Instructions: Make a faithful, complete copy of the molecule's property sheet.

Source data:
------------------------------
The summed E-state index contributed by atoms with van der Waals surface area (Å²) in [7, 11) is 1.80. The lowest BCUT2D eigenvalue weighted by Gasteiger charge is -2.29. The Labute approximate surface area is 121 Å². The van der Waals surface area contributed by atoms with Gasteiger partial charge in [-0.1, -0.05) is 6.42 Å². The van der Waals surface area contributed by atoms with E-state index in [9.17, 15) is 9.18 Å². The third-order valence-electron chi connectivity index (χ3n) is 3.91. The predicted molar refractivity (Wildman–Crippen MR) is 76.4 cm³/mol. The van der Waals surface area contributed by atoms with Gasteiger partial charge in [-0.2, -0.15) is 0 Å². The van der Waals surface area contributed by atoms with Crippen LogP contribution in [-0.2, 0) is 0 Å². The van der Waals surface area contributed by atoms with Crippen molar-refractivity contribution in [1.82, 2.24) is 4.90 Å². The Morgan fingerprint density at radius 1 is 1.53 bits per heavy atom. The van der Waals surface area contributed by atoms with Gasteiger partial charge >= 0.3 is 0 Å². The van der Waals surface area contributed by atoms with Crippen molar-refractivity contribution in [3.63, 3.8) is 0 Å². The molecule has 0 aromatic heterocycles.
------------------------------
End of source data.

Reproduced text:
The summed E-state index contributed by atoms with van der Waals surface area (Å²) in [7, 11) is 1.80. The lowest BCUT2D eigenvalue weighted by Gasteiger charge is -2.29. The Labute approximate surface area is 121 Å². The van der Waals surface area contributed by atoms with Gasteiger partial charge in [-0.1, -0.05) is 6.42 Å². The van der Waals surface area contributed by atoms with E-state index in [9.17, 15) is 9.18 Å². The third-order valence-electron chi connectivity index (χ3n) is 3.91. The predicted molar refractivity (Wildman–Crippen MR) is 76.4 cm³/mol. The van der Waals surface area contributed by atoms with Gasteiger partial charge in [-0.2, -0.15) is 0 Å². The van der Waals surface area contributed by atoms with Crippen LogP contribution in [-0.2, 0) is 0 Å². The van der Waals surface area contributed by atoms with Crippen molar-refractivity contribution in [1.82, 2.24) is 4.90 Å². The Morgan fingerprint density at radius 1 is 1.53 bits per heavy atom. The van der Waals surface area contributed by atoms with Gasteiger partial charge >= 0.3 is 0 Å². The van der Waals surface area contributed by atoms with Crippen molar-refractivity contribution in [3.63, 3.8) is 0 Å². The molecule has 0 aromatic heterocycles.